The Hills in the Distance Are Always Blue

The hills in the distance appear deceptively blue. So says Burley Coulter, the sometime sage of the Port William Membership.

Uncle Burley said hills always looked blue when you were far away from them. That was a pretty color for hills; the little houses and barns and fields looked so neat and quiet tucked against them. It made you want to be close to them. But he said that when you got close they were like the hills you’d left, and when you looked back your own hills were blue and you wanted to go back again. He said he reckoned a man could wear himself out going back and forth.
— Wendell Berry, Nathan Coulter, 7.

Don’t wear yourself out. Be content.

Why Read Fiction?

On a recent episode of Ask Pastor John, John Piper discussed how he uses technology in his Bible reading, prayer, relationships, and entertainment. While discussing the tools he uses for reading eBooks Piper provided a helpful explanation of why reading fiction is beneficial for us.

I think one of the things that great literature does, fiction included, is that it touches us in places and ways through insights we haven’t had and emotions we haven’t experienced that make us wider, deeper persons when we come to the Word of God itself so that we are more useful in God’s hands and we are more capable of even knowing and experiencing more of him.

I’ve read several novels in recent months that have affected me in the ways described by Piper. I know that everyone’s taste in books is different, but I encourage you to give one of the books listed below a read.

Cry, The Beloved Country
Alan Paton’s 1948 novel about South Africa is one of the more powerful novels I’ve read. Both the prose and story are moving. The story follows Stephen Kumalo, an elderly Zulu Anglican priest, as he searches for his sister and his son Absolom in the crowded and dangerous city of Johannesburg. I especially enjoyed the spiritual friendship that develops between Kumalo and a fellow priest.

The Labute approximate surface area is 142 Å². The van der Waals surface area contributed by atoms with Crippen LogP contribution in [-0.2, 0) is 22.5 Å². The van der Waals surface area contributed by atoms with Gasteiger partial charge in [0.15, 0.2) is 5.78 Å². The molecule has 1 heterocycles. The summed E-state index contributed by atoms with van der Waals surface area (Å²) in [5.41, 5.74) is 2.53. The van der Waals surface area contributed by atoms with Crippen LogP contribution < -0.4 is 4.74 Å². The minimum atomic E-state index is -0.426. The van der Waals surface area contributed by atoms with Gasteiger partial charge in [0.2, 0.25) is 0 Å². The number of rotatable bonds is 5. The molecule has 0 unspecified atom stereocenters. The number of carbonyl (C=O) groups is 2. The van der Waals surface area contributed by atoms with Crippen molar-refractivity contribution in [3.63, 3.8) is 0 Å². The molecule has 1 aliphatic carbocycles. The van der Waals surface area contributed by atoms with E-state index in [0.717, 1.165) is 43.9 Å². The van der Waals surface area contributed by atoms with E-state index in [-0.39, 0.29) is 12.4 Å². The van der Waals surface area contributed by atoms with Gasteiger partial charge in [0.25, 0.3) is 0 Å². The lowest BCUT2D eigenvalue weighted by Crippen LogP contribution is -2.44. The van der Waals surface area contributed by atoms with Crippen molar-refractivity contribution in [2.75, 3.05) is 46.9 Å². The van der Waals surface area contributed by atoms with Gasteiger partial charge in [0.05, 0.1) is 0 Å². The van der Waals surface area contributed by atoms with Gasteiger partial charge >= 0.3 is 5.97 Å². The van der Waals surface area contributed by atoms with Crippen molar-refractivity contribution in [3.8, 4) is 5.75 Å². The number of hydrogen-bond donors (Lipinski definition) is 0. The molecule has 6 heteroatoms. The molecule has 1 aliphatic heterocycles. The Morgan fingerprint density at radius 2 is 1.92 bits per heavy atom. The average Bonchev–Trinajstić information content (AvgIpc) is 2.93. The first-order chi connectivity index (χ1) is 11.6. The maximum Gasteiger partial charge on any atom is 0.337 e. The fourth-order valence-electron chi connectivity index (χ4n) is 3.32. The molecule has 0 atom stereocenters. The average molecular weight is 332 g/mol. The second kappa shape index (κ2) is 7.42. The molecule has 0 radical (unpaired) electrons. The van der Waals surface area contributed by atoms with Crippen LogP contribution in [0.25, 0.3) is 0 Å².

The Wingfeather Saga
Humor, mystery, adventure, danger, family bonds, compassion, sorrow, joy, hope, and more are found in Andrew Peterson’s four novel series about the Igiby family. I read this series to my kids. They loved the books. My wife and I loved them too!

Stiff Upper Lip, Jeeves
Bertie and Jeeves provided me with some much needed laughter during a rather discouraging time.

Remembering: A Novel
Andy Catlett is a broken man, broken physically and emotionally. As he begins to remember the people and the place from which he fled his brokenness is transformed. Another excellent entry in Wendell Berry’s Port William series of novels. Read it slowly and thoughtfully.

A Ground of Solid Comfort

The perfect satisfaction of the Father with Christ’s work for his people, so that Christ could say, ‘It is finished,’ is a ground of solid comfort to his church evermore.
— Charles Spurgeon, Sermon no. 2344: “Christ’s Dying Word for His Church”

Head and Heart

Charles Hodge The more extensive and accurate are our views of literal truth, so much the more numerous and salutary are the forms which it may assume for enlisting the affections. It is a tendency of pietism to undervalue the human intellect for the sake of exalting the affections, as if the reason had fallen deeper than the will. It cannot be a pious act to underrate those powers which were given by him who made the soul in his image. We must speculate. The heart is famished by an idle intellect.
— Charles Hodge, The Theology of the Intellect and That of the Feelings (emphasis added).

The Wonderful Exchange

This is the wonderful exchange which, out of his measureless benevolence, he has made with us; that, becoming Son of man with us, he has made us sons of God with him; that, by his descent to earth, he has prepared an ascent to heaven for us; that, by taking on our mortality, has conferred his immortality upon us; that, accepting our weakness, he has strengthened us by his power; that, receiving our poverty unto himself, he has transferred his wealth to us; that, taking the weight of our iniquity upon himself (which oppressed us), he has clothed us with his righteousness.
— John Calvin, Institutes of the Christian Religion, 4.17.2.